'Outside of Hip Hop and Ralph Lauren I wasn't much interested in what the US wore and most Hip Hop fashion was not available here back then so it had to be appropriated. We were moving on from wearing flared and semi flared jeans and cords. Flares were great with corduroy shoes, desert boots or flat, suede adidas trainers but definitely not with deck shoes. Deck shoes were worn with loose fitting designer jeans with a narrow ankle (C17, Ball, etc) - usually stone washed. Ball did some dark denim I don't remember seeing anyone in unwashed denim in the 80s. Burlington socks were essential.' 

By 1989, Italy accounted for $30 million of Timberland’s overall footwear sales. In the UK, Timberland had over 300 accounts by the time they’d opened their first UK store. While they were primarily known as a brand for casuals when they first arrived in the UK, they became used in other subcultures as time went on. 'A lot of ravers got into those sand coloured Timberland boots - I remember my girlfriend in 89 used to wear them with brightly coloured jogging pants. There were a ton of snide copy versions of them came out in response to their popularity.' 

Despite this, Gary notes that it wasn’t because they chased any subculture. 'I don't recall any brands chasing subcultures in the 80s - to chase something you have to know that it is happening. Most brands had no idea about street fashion hence why people like Wade Smith and Hurleys Sports made a killing. Given how big it is nowadays it's amazing to think that JD Sports was born out of all that - unlike most of their competitors at the time their buyers were going to football and they tapped into what was going on. Maybe it's an urban myth but there's the story about Giorgio Armani's face lighting up at news of his increased sales and popularity in the UK in the 80s - to be later alarmed when he discovered exactly who the new clientele for his label was.'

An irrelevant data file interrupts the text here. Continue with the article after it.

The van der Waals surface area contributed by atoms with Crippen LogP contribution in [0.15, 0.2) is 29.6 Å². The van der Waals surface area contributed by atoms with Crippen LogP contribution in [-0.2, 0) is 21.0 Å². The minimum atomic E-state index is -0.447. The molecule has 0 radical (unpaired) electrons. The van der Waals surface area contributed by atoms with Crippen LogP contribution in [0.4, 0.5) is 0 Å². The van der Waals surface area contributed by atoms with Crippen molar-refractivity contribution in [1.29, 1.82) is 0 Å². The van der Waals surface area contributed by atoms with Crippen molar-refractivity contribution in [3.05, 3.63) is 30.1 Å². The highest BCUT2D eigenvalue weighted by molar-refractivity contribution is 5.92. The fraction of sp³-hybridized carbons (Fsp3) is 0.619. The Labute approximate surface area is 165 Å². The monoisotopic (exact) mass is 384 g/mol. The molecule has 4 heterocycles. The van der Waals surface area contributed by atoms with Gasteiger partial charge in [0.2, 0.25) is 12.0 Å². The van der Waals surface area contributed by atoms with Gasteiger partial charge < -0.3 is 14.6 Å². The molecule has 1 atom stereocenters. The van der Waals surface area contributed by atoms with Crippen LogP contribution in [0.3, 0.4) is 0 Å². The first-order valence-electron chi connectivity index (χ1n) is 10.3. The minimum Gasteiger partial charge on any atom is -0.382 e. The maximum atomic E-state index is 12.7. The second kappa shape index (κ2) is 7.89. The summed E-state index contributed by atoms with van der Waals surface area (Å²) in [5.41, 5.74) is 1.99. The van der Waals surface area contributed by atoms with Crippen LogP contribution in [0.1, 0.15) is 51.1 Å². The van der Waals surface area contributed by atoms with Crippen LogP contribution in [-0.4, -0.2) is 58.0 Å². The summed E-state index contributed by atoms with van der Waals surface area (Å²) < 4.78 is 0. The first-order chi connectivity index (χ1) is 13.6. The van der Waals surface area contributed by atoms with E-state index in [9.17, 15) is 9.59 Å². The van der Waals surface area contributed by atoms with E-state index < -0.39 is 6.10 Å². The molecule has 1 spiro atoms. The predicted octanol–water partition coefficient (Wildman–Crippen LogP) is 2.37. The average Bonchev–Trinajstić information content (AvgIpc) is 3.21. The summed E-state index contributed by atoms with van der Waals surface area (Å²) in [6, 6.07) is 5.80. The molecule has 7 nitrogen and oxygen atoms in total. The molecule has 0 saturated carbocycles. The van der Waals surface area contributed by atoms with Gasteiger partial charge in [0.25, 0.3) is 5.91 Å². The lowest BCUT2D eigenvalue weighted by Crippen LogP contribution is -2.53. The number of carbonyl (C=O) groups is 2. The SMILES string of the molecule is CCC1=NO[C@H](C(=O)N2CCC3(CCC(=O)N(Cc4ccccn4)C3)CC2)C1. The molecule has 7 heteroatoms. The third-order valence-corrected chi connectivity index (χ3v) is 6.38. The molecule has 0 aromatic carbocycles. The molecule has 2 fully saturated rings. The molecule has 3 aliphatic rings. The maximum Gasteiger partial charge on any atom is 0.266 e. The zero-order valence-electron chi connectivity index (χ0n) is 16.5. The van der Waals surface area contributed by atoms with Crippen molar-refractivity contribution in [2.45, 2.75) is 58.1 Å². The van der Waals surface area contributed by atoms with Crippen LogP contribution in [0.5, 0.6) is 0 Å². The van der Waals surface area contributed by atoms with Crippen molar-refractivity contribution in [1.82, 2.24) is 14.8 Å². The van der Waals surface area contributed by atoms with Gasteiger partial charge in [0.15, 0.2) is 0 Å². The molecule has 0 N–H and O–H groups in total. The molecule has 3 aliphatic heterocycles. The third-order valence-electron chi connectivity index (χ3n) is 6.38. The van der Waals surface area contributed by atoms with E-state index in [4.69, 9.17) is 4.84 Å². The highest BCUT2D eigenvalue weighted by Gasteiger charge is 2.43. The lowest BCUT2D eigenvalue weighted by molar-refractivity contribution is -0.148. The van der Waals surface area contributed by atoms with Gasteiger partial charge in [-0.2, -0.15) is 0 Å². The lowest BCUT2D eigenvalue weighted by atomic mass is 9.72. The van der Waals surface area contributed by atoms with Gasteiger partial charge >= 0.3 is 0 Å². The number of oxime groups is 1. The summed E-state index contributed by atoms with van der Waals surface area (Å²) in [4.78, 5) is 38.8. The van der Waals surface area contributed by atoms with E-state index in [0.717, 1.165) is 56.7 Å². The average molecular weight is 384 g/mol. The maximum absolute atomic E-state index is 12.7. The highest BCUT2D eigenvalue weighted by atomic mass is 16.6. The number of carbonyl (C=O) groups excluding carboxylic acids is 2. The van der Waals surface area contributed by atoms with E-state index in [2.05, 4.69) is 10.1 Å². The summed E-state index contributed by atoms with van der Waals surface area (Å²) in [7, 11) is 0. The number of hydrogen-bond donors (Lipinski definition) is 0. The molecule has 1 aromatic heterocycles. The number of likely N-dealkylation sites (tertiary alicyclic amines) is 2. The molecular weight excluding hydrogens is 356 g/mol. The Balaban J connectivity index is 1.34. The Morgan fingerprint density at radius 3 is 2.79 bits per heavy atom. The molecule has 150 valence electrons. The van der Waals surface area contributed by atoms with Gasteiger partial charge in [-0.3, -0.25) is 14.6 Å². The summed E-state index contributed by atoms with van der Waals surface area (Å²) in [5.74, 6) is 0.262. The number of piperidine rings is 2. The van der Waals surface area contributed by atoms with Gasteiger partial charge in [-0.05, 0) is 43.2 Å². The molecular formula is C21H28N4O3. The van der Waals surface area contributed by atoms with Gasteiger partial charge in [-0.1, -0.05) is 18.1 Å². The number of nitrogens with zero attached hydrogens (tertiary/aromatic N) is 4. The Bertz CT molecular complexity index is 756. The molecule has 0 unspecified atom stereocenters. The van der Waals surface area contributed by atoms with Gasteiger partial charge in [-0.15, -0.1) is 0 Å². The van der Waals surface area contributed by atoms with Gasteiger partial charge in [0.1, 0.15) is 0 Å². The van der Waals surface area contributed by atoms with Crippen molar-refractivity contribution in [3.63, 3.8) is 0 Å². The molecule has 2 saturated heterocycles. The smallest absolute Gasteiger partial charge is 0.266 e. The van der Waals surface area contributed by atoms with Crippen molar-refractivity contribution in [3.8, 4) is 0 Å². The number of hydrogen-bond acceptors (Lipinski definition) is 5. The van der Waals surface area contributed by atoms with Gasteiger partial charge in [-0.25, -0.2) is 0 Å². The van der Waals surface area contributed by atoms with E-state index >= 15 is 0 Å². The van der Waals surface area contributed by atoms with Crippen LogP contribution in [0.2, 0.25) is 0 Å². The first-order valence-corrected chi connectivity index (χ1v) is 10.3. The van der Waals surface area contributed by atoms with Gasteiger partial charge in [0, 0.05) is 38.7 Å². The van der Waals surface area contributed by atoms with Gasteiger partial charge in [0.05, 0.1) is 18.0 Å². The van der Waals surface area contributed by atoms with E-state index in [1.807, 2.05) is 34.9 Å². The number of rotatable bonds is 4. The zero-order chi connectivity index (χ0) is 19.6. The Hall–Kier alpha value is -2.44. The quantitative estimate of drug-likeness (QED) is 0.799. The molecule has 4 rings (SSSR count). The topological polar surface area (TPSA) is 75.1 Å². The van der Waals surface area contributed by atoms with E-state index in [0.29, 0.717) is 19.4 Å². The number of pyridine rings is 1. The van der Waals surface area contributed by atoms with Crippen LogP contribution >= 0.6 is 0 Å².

While the ‘80s are much maligned in fashion history, Gary notes that it was a forming decade for a number of styles that still persist to this day. Explaining why the Timberland boot has remained such a popular item he says 'Classic design, I'd guess. Most Hip Hop fashions (like football fashions) were born in the 80s and all we have seen since then is pretty much refinements of those looks.'

Which also explains the Timberland boots recent resurgence, which Gary says is 'another revision of something that took place nearly 30 years ago. Good product will always go through cycles where timeless design strikes a chord with new generations.' And some of these new generation may be designers themselves. 

Certain models of Nike’s ACG range was made as a direct response to the ubiquity of the Timberland boot and other labels have taken it upon themselves to create their own versions of classic Timberland styles. One such label is Visvim. 'The Americana Deck Shoes by Folk look like they have influenced by Timberland although I think Hiroki has refined and improved the pattern of the uppers.'

When asked about his peers perception of Timberland, he said 'It was rated back then.' With boutique brands like Visvim paying homage and mega-brands like Nike creating rival products, that’s a view shared by many.